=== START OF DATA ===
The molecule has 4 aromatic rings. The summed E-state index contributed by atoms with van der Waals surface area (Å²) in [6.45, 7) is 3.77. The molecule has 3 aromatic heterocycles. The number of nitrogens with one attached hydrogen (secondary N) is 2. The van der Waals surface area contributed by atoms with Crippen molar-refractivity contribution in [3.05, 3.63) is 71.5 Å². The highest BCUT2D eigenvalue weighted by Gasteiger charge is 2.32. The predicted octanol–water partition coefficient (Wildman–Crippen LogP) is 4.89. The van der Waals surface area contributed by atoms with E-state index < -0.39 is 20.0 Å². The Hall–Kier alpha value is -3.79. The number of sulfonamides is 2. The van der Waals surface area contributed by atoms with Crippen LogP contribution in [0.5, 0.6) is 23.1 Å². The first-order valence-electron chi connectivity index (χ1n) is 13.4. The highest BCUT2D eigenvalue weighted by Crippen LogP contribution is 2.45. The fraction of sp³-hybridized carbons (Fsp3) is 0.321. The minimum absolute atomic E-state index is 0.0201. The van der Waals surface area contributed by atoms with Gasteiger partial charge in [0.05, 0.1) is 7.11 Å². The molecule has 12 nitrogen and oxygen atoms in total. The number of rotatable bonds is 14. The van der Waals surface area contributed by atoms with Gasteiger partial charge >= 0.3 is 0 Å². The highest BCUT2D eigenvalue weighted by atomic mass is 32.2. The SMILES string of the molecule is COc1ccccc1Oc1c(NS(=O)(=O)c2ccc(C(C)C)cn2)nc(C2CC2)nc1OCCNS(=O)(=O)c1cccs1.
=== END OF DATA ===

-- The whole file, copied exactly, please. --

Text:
The molecule has 4 aromatic rings. The summed E-state index contributed by atoms with van der Waals surface area (Å²) in [6.45, 7) is 3.77. The molecule has 3 aromatic heterocycles. The number of nitrogens with one attached hydrogen (secondary N) is 2. The van der Waals surface area contributed by atoms with Crippen molar-refractivity contribution in [3.05, 3.63) is 71.5 Å². The highest BCUT2D eigenvalue weighted by Gasteiger charge is 2.32. The predicted octanol–water partition coefficient (Wildman–Crippen LogP) is 4.89. The van der Waals surface area contributed by atoms with E-state index < -0.39 is 20.0 Å². The Hall–Kier alpha value is -3.79. The number of sulfonamides is 2. The van der Waals surface area contributed by atoms with Crippen LogP contribution in [0.5, 0.6) is 23.1 Å². The first-order valence-electron chi connectivity index (χ1n) is 13.4. The highest BCUT2D eigenvalue weighted by Crippen LogP contribution is 2.45. The fraction of sp³-hybridized carbons (Fsp3) is 0.321. The minimum absolute atomic E-state index is 0.0201. The van der Waals surface area contributed by atoms with Gasteiger partial charge in [0.05, 0.1) is 7.11 Å². The molecule has 12 nitrogen and oxygen atoms in total. The number of rotatable bonds is 14. The van der Waals surface area contributed by atoms with Gasteiger partial charge >= 0.3 is 0 Å². The highest BCUT2D eigenvalue weighted by atomic mass is 32.2. The SMILES string of the molecule is COc1ccccc1Oc1c(NS(=O)(=O)c2ccc(C(C)C)cn2)nc(C2CC2)nc1OCCNS(=O)(=O)c1cccs1.